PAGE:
Mel Miller felt held captive by the fact he didn’t have his high school diploma.
As of May 22, he’s a free and happy man.
Miller was one of 13 students to receive their General Education Development degree through the Piedmont Regional Adult and Career Education Programs May 22.
Miller said that it was missions trips with McLean Bible Church that helped push him to earn his degree.
He left school when he was 14, and he promised his parents he would get his GED - but he never did. He had a 20 year career as a salesman, but “I carefully hid that I didn’t have my diploma. I always felt like I was held captive by the fact I didn’t have my diploma.”
It was on a mission trip to Haiti that he first encountered special needs children - he felt ashamed and kept away from him but on a later trip he encountered more and found he had a heart for helping them. It was on a recent trip to Kenya last fall that he felt a calling in his heart to go get his degree.
“These kids fought and scrapped for every bit of education they could get,” Miller said. “I’m sitting there and I threw away my education. That’s where I made the decision that I have to come home and get my education.”
He came home and started making calls - Ginger Hilleary, Regional Program Manager for PRACEP took his call and welcomed him in. He began taking courses through PRACEP and on May 22 was able to hold his head up high.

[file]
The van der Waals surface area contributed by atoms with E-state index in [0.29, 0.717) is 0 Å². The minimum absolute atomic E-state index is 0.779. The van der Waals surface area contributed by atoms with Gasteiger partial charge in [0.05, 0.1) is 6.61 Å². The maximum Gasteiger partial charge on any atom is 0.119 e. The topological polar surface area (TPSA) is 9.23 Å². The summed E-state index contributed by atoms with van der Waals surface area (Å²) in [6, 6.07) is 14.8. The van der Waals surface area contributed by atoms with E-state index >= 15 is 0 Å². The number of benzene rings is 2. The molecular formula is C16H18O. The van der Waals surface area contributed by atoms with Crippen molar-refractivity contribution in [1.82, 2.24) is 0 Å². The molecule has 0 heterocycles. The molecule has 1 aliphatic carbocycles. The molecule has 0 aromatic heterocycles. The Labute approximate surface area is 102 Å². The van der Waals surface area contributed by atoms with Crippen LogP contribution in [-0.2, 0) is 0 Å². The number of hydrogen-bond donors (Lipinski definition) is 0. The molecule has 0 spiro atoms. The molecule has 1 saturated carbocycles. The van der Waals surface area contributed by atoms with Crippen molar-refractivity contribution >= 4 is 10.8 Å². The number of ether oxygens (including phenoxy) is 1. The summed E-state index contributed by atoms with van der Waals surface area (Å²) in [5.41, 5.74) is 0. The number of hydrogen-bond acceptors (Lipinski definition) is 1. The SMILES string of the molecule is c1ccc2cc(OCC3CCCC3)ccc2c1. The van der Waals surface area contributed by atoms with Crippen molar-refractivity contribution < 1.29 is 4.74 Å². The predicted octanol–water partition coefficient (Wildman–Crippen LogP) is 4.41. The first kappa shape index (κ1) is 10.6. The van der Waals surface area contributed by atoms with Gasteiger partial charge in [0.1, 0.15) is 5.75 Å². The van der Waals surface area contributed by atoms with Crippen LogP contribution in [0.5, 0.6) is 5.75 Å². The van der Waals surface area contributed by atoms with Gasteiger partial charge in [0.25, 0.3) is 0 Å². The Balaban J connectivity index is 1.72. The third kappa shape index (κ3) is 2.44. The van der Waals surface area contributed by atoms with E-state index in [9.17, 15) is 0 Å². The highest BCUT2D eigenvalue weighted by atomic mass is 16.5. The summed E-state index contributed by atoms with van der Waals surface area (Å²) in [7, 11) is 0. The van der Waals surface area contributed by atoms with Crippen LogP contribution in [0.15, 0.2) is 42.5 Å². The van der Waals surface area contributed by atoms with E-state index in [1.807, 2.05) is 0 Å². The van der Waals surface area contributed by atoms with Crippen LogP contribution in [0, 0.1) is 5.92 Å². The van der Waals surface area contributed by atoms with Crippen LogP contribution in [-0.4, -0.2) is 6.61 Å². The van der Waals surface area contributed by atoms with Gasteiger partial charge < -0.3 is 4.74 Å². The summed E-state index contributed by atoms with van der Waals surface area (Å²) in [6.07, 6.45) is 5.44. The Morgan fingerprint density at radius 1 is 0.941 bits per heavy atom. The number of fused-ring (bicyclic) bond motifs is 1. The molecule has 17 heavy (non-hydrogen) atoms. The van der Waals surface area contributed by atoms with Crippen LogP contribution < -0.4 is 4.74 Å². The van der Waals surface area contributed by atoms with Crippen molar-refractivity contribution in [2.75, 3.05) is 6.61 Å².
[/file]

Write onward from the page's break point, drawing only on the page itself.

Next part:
“I feel the Lord placed the calling to work with special needs kids in my heart,” Miller said. “Now it’s a love and passion of mine and it can only come from a place outside of myself.”
Amanda Fetzer, an AmeriCorps Member, also received her GED that day and praised the organization for supporting her.
“I have gotten to explore different parts of Virginia with them,” Fetzer said. “This past year with AmeriCorps has opened a lot of doors for me. I’m just so grateful and blessed that I pushed myself to get my GED to do this.”
Last year’s graduation ceremony featured 30 graduates - but that encompassed a three-year period. This year, 14 graduates walked in one calendar year.
Shemicka Grigsby and Patricia Herndon were two of five students through Plugged-In Virginia who presented their work for their certification. The program prepares paraeducators for the classroom.
“The state recognized there was a problem, that employers were finding it difficult to get people into certain positions in their jobs, and the people applying for the positions didn’t have the skills,” PIVA Instructional Coordinator Joyce D’Urso said. “Now other states are looking at ours as a model.”
The program, started in 2009 in Southwest Virginia, is now offered through all 22 adult education programs in the state.
Andrea Kilby, first-year instructor for PRACEP and an assistant principal at Floyd T. Binns Middle School praised the GED students for their hard work.
“Tonight we are here to celebrate the acquisition of knowledge, hard work, great aim and definitely perseverance,” Kilby said. “When you’re in these GED classes, you truly become a family. We take a genuine interest in each other’s lives. We take pride in the accomplishments of each other.”